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India Markets Weekahead: Await a sharper correction to nibble in


(Any opinions expressed here are those of the author and not of Thomson Reuters)

The truncated week which opened after a five-day vacation was in a sombre mood except on Thursday, when markets bounced back due to a dovish Fed commentary. Friday again saw a correction, with the Nifty closing the week at 7860, down 1.07 percent.

People walk past the Bombay Stock Exchange (BSE) building in Mumbai May 13, 2014. REUTERS/Danish Siddiqui/FilesThe prospect of world economic slowdown perturbed international markets, and the Dow saw its worst week since May 2012, which in turn affected Indian markets. FIIs continued to pull out, increasingly worrying traders who are already baffled by the volatility.

The results season started off on a positive note with Infosys declaring better-than-expected profits and a bonus of 1:1. Although the stock rose 7 percent, it wasn’t enough to support sentiment in the rest of the market including the IT pack.

The automobile sales data for September continued to show an uptick while the HSBC PMI data for September was mixed, with services rising to 51.6 but manufacturing declining to 51.

How much will U.S. recovery help India?


(Any opinions expressed here are those of the author and not of Thomson Reuters)

After a prolonged slowdown, the U.S. economy is finally showing signs of recovery though much of it comes from investment in inventories and may not be sustained at the present high rate.

The United States is the largest economy with a share of more than 22 percent in the world GDP. Naturally, even small changes in its behaviour have a perceptible impact worldwide. To India, the United States counts for a lot, although possibly less than it does for China.

India Markets Weekahead: Prudent to wait for the budget


(Any opinions expressed here are those of the author, and not necessarily of Thomson Reuters)

After showing promise early in the week, the markets turned gloomy on Thursday with a sharp correction, ending the week with a 0.63 percent fall at 5850 – close to the support levels of 5840 which hasn’t been violated on a closing basis.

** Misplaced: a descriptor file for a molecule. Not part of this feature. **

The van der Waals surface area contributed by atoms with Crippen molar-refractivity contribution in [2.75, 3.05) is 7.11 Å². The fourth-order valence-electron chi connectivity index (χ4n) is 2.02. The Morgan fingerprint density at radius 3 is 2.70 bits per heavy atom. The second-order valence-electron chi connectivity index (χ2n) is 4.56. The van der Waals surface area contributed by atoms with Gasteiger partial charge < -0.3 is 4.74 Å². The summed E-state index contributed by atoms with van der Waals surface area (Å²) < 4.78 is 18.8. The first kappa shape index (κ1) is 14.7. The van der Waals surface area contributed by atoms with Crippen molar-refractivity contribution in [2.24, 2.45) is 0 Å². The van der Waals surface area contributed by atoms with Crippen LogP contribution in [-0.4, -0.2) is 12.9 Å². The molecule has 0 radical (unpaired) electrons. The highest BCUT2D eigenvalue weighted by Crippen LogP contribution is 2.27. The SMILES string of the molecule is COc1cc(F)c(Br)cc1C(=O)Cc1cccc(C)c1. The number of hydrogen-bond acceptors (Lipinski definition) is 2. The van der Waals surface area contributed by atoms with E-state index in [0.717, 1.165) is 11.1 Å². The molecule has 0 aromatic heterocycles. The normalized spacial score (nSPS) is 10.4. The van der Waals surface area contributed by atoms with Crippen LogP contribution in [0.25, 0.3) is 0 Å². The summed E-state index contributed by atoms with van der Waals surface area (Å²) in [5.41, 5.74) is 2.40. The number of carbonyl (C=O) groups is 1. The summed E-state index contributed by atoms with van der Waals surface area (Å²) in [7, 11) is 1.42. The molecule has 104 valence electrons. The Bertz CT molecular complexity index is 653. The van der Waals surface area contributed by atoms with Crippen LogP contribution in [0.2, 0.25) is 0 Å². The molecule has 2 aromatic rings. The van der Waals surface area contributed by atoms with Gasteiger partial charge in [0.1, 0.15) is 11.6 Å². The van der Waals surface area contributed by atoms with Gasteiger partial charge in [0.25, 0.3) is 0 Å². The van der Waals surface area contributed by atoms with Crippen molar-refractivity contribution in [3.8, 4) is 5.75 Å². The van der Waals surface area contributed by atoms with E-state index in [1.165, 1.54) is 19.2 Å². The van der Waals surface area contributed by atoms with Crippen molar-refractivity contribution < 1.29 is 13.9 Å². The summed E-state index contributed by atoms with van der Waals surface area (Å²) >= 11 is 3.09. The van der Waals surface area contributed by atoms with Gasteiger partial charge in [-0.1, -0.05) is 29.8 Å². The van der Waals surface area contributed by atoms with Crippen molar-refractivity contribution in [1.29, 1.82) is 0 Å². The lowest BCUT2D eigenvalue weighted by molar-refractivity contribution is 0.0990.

Liquidity reigns supreme as market ignores data points


The Nifty crossed 5350 levels last week after nearly three months with strong buying by FIIs, closing about two pct higher at 5320. Stronger than expected U.S. payroll data, positive cues from the  euro zone and comments from Finance Minister Palaniappan Chidambaram assuring to unveil a path of fiscal consolidation and undertake remedial measures to revive the domestic economy, boosted investor sentiment.

However, negative IIP data along with weak corporate results disappointed the markets in the latter half of the week, causing the indices to trim some of the earlier gains.

Overseas cues to drive the market but limited upside


A positive week for the markets saw volatility in a narrow band with Nifty gaining about 115 points to close at 5216, a gain of about 2.25 pct. The midcaps and small caps outperformed the frontline stocks indicating retail interest.

FIIs continued with their buying spree lapping up about US$ 535 million worth of stocks. The new finance minister  Palaniappan Chidambaram was given a thumbs up but expectations of any radical move are low especially after the disappointment from Prime Minister Manmohan Singh in the last fortnight.

Why the rupee should harden


(The views expressed in this column are the author’s own and do not represent those of Reuters)

The rupee has been uneasy and the stock market nervous since the beginning of this year. The two are not unrelated. For, the fall of the market has been due to absence of FII investment which also deprived the currency market of dollar supply. The outflows more or less matched the inflows and the rupee, with corresponding fluctuations, ended up in August where it had started in January.

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